English High Court adopts broad interpretation of warranties favouring aggrieved customer in IT project dispute

11 January 2010

Stuart McGinn

In a dispute over the implementation of a gas and electricity billing system, the English High Court, in GB Gas v Accenture, has held that a fundamental breach of warranty can be constituted by a series of individual breaches, and the consequences of each individual breach aggregated, to determine whether there is a serious adverse effect on the claimant’s business.

GB Gas Holdings (a holding company for British Gas, a major gas and electricity supplier to residential customers in England and Wales) was in dispute with Accenture (the global management, consulting, technology services and outsourcing company) over an agreement for Accenture to design, supply, install and maintain a new IT system, including an automated billing system based on pre-packaged SAP IS-U software.

The court was asked to try a number of preliminary issues, including the proper interpretation of warranties given by Accenture as to compliance in all material respects with British Gas’s requirements and freedom from material design, programming and implementation errors.

Under the agreement, the consequences of a breach of warranty depended on whether the breach was caused by a Material Defect or a Fundamental Defect, as defined in the agreement. Accenture was required to take remedial action in the case of a Fundamental Defect but merely to reimburse British Gas for the necessary works in the case of a Material Defect.

“Fundamental Defect” was defined to mean:


a fundamental breach of Clauses 15.2.1 and/or 15.2.2 and/or 15.1.1(i) [the warranties] … which causes a severe adverse effect on the British Gas Business;


Various problems emerged during migration to the new IT system and British Gas notified Accenture of alleged Fundamental Defects. Accenture refused to take any steps to remedy the alleged defects. 

Two preliminary issues arose as to the construction of the warranties: (1) could a fundamental breach be constituted by a series of individual breaches and the effects aggregated for the purpose of determining the second issue? and (2) if a fundamental breach was established, must it have caused an actual severe adverse effect?

Aggregation of the breaches of warranty

One of the warranties provided that it was Accenture’s contractual responsibility to install an IT system that was free of material errors and to do so without adversely affecting the standard of service of British Gas’s business. British Gas claimed that various breaches of this warranty had occurred which amounted to a fundamental breach and, thus, a Fundamental Defect which required remedial action.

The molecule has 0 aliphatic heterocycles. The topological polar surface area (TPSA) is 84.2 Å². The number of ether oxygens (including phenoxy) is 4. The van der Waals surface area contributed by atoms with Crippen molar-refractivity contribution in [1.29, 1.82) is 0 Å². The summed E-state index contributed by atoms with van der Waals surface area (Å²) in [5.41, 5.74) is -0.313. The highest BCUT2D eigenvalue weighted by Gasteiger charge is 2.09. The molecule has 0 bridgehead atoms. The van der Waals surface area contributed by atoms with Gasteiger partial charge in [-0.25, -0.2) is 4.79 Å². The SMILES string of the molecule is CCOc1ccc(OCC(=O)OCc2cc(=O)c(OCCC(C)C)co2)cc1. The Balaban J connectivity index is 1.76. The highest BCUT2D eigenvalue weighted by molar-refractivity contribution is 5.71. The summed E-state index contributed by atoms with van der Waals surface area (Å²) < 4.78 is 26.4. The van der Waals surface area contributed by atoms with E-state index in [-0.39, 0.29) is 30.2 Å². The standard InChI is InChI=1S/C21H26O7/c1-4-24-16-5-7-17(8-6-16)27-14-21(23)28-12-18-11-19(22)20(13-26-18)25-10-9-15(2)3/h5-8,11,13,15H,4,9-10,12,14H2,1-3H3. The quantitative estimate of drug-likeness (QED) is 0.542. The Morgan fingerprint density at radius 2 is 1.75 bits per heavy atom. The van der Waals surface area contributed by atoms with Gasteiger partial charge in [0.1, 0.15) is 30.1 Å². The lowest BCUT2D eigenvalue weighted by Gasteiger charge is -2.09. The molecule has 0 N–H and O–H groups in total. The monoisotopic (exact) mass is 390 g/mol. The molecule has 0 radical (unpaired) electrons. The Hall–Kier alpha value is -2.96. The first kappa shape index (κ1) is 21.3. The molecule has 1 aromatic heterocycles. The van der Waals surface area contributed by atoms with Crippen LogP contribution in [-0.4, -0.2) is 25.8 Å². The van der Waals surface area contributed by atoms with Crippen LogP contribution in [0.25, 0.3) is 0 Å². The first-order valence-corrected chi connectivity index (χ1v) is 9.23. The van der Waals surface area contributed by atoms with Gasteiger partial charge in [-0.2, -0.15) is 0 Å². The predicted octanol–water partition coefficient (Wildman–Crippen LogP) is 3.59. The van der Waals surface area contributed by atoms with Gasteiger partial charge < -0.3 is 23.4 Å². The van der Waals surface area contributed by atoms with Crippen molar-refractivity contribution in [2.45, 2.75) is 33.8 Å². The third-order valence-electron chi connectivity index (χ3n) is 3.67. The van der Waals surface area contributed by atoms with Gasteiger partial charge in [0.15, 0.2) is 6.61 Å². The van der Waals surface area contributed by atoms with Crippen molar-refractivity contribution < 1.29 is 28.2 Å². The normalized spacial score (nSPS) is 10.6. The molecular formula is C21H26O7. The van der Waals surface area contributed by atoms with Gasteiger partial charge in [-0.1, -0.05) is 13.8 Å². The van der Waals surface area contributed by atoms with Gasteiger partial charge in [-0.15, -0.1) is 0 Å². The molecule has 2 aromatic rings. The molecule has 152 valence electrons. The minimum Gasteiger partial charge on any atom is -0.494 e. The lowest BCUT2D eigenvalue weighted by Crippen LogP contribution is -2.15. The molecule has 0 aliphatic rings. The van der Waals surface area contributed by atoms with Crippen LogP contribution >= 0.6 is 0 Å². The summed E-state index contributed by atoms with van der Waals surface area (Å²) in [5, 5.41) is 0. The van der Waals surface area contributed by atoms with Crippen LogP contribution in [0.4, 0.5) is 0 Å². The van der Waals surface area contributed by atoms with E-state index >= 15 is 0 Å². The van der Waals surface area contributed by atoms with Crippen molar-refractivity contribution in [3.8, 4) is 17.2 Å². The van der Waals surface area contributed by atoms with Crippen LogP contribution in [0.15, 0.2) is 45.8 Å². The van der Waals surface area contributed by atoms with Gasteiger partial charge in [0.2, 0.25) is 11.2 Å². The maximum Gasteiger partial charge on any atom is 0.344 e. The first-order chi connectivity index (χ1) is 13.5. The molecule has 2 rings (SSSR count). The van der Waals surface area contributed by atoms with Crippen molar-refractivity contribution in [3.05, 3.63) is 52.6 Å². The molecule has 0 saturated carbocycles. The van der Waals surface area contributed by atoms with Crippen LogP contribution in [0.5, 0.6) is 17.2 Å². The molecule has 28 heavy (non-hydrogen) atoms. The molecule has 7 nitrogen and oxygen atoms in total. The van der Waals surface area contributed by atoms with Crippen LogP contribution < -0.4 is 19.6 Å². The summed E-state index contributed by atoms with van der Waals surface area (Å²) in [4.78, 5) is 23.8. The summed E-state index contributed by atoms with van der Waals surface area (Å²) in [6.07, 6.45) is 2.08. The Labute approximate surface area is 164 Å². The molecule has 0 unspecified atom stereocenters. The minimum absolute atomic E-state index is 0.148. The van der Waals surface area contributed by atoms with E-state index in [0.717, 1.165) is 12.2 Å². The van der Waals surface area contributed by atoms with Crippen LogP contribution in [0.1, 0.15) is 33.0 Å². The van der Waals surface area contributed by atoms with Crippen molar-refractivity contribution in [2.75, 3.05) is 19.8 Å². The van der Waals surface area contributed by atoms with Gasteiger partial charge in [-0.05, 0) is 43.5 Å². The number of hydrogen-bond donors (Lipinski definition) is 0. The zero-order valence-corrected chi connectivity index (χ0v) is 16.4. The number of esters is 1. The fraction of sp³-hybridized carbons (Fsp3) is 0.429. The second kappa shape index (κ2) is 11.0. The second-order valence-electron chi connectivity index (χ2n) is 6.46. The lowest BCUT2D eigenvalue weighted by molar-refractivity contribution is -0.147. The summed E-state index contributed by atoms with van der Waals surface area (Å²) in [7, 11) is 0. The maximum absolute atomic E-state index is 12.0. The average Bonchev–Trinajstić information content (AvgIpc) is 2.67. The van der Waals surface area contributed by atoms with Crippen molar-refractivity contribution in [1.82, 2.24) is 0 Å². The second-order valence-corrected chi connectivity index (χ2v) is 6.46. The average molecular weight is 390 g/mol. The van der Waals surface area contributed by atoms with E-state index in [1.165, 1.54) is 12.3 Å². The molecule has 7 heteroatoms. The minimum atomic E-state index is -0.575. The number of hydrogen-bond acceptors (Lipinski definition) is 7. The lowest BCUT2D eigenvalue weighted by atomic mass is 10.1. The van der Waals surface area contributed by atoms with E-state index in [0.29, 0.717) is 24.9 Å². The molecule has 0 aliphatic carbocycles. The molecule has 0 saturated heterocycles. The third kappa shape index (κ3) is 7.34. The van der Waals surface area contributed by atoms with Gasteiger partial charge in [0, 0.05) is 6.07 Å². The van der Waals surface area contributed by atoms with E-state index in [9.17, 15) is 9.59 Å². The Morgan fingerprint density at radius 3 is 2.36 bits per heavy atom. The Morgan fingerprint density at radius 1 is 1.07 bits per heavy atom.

Field J held that the effect of the words “and/or” in the definition of Fundamental Defect was that a fundamental breach of warranty could be constituted by individual breaches of warranty falling within the same sub-clause and that the consequences of such individual fundamental breaches of warranty could be aggregated for the purposes of determining whether there was a severe adverse effect on the British Gas business.

Construction of “…causes a severe adverse effect…”

The definition of Fundamental Defect, however, differed from that of Material Defect in respect of the resulting effect of the breach. The Material Defect definition used the words “…which has or is likely to have an adverse effect on the British Gas Business…”, whereas the Fundamental Defect definition used the words “…causes a severe adverse effect on the British Gas Business.”

Accenture submitted that the difference in language was deliberate and, accordingly, the breach of warranty and resulting severe adverse effect on British Gas’s business must actually have occurred before there was a Fundamental Defect which required remedial action. Field J, however, preferred British Gas’s submissions that the word “causes” encompasses “could cause” and “will cause” – drawing an analogy with anticipatory breach cases – and declined to accept that the contractual intention was that Accenture came under no obligation to take remedial action where a severe adverse effect had not yet actually been suffered but was inevitably going to occur.

The court also determined further construction issues in relation to the validity of notices of breach given under the agreement, the recoverability of certain damages incurred prior to notification or within a reasonable period thereafter, and whether British Gas could recover damages at large. 

Although the decision concerns the interpretation of the particular agreement before the court, drafters of commercial IT contracts will take heed of the issues that arose and required determination by the court.

The court went on to determine whether certain heads of damage were contractually excluded as consequential loss or loss of profits.  This aspect of the decision is reported separately.

 

Case reference: GB Gas Holdings Ltd v Accenture (UK) Ltd and others [2009] EWHC 2734 (Comm)